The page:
Two New Federal Laws Affecting Pregnant Workers Passed in the Last Days of 2022
Miller & Martin PLLC Alerts | January 10, 2023
Author: Stacie Caraway
While You Were Sleeping (or Traveling or Watching Football) During the Holidays. . .Two New Federal Laws Affecting Pregnant Workers Were Passed
Two updates to start the New Year include the Providing Urgent Maternal Protections for Nursing Mothers (PUMP) Act and the Pregnant Workers Fairness Act (PWFA).
Providing Urgent Maternal Protections for Nursing Mothers (PUMP) Act
The Providing Urgent Maternal Protections for Nursing Mothers (PUMP) Act was signed into law on December 29, 2022 as part of a massive federal government spending law for 2023.
It went into effect immediately and further amends the Fair Labor Standards Act (FLSA), which was previously amended by the Affordable Care Act (ACA) back in 2010 to provide reasonable nursing breaks to hourly employees.
Specifically, the PUMP Act makes the following changes to the prior ACA amendments to the FLSA:
- Covered employers must now provide reasonable nursing breaks to employees for up to two (2) years from the baby’s birth. (Prior law provided breaks for up to one year from the baby’s birth.)
- “Covered employees” now include exempt as well as hourly employees. (Prior law only covered hourly employees.)
- Nursing breaks are still unpaid for hourly employees under the PUMP Act unless the employee continues to work during the break or unless the breaks last less than 20 minutes.
Such employees also may choose to use available paid leave in order to be paid for these breaks.
Exempt employees will be paid for these breaks (because partial day deductions may not be taken against their salaries under the FLSA in order for such employees to retain their “exempt” status).
- The new law creates a private right of action against employers for violating the law by denying the breaks or not providing a clean, private space which is shielded from others’ view that is not a bathroom in which to take them.
This private right of action provision will not become effective until April of 2023 (in order to give employers time to learn about and begin complying with the new law). Even after April, employers still will have a 10-day “grace period” to get into compliance upon receiving notice from an employee of a perceived violation before the employee may pursue formal legal action. (This notice requirement is waived, however, if the employee has already been terminated either in retaliation for making a request for a private space to express breast milk or for otherwise opposing an employer’s refusal to provide such a space.)
Remedies for violation of the new law are the same as those under the FLSA, including reinstatement, back and front pay, liquidated damages, and attorneys’ fees and costs.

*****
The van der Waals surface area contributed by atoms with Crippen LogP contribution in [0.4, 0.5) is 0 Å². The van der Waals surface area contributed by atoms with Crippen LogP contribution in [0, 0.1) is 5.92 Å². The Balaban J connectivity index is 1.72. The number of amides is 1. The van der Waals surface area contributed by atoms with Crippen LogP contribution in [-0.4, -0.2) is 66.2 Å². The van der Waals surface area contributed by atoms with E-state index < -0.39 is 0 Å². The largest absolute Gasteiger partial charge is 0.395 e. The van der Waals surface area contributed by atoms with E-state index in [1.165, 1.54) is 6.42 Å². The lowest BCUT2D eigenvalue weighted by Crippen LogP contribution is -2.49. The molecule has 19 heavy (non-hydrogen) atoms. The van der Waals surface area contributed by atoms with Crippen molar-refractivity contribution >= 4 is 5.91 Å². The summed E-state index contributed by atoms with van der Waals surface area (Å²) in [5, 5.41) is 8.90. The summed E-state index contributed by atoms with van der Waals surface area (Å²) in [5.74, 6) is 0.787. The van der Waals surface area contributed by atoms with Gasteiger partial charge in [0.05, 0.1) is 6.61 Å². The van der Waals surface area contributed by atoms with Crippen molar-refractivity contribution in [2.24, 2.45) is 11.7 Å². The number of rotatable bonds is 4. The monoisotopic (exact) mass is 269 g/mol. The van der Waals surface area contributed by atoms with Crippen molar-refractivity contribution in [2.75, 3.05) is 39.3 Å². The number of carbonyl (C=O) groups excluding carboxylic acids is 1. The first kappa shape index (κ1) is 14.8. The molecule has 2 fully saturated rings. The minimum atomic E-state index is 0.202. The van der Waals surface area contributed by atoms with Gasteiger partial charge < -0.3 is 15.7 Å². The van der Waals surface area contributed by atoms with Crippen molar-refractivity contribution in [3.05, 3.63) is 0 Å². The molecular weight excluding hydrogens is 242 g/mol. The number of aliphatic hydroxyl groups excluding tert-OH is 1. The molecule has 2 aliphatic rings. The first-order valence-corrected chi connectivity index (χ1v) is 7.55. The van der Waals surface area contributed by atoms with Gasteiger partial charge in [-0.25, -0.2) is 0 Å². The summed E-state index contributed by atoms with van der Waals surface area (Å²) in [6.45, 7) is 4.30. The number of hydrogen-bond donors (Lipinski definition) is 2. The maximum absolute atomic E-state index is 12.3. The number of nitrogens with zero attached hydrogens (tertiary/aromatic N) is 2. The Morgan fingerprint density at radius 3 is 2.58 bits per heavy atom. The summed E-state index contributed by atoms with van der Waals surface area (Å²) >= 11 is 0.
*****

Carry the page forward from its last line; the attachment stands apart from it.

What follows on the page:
Employers with fewer than 50 employees still are not subject to this new law if it would pose an undue hardship by causing the employer “significant difficulty or expense when considered in relation to the size, financial resources, nature, or structure of the employer’s business.”
- The new law adds some types of industry to this list of exemptions (regardless of the size of the employer): air carrier crew members, rail carrier crew members, and motor coach operators.
Pregnant Workers Fairness Act (PWFA)
The Pregnant Workers Fairness Act (PWFA) is basically “the Americans with Disabilities Act (ADA) for pregnancy” in that it extends the same obligations to engage in the interactive process in order to provide a reasonable accommodation to pregnant workers that the ADA provides for those with disabilities.
The PWFA does not go into effect until June 27, 2023. Like the federal ADA, it will cover all employers with 15 or more employees. There is also an “undue hardship” exception just as under the federal ADA. However, due to the temporary nature of pregnancy versus most “disabilities” that are covered by the ADA, it is anticipated to be more difficult in many cases to make an “undue hardship” showing based on only having to provide the requested accommodation for a few months under the PWFA.
As under the federal ADA, employers may not “force” pregnant workers to “go out on leave” in response to a request for a “reasonable accommodation” if another “reasonable accommodation” other than leave is available.
The PWFA also contains the same anti-retaliation provisions as the federal ADA, prohibiting employers from taking an adverse action against an employee who requests or uses an accommodation under this new law. It also prohibits adverse actions against employees who oppose unlawful conduct or who file a charge, testify, assist, or participate in any manner in an investigation, proceeding, or hearing regarding a PWFA violation. The new law also prohibits coercion, intimidation, threats, or interference directed toward individuals who exercise their rights under the PWFA or who aid or encourage others in the exercise of such rights.
Remedies available for violations of the PWFA are the same as those provided under Title VII, including reinstatement, back pay, front pay, compensatory damages, punitive damages, and recovery of attorneys’ fees and costs. The new law requires the Equal Employment Opportunity Commission (EEOC) to issue PWFA regulations by the end of 2023 and directs that these regulations include examples of reasonable accommodations.
We Can Help
As always, please feel free to contact Stacie Caraway or any other member of our Labor & Employment Practice Group with questions regarding these two new laws or other employment-related matters in the New Year.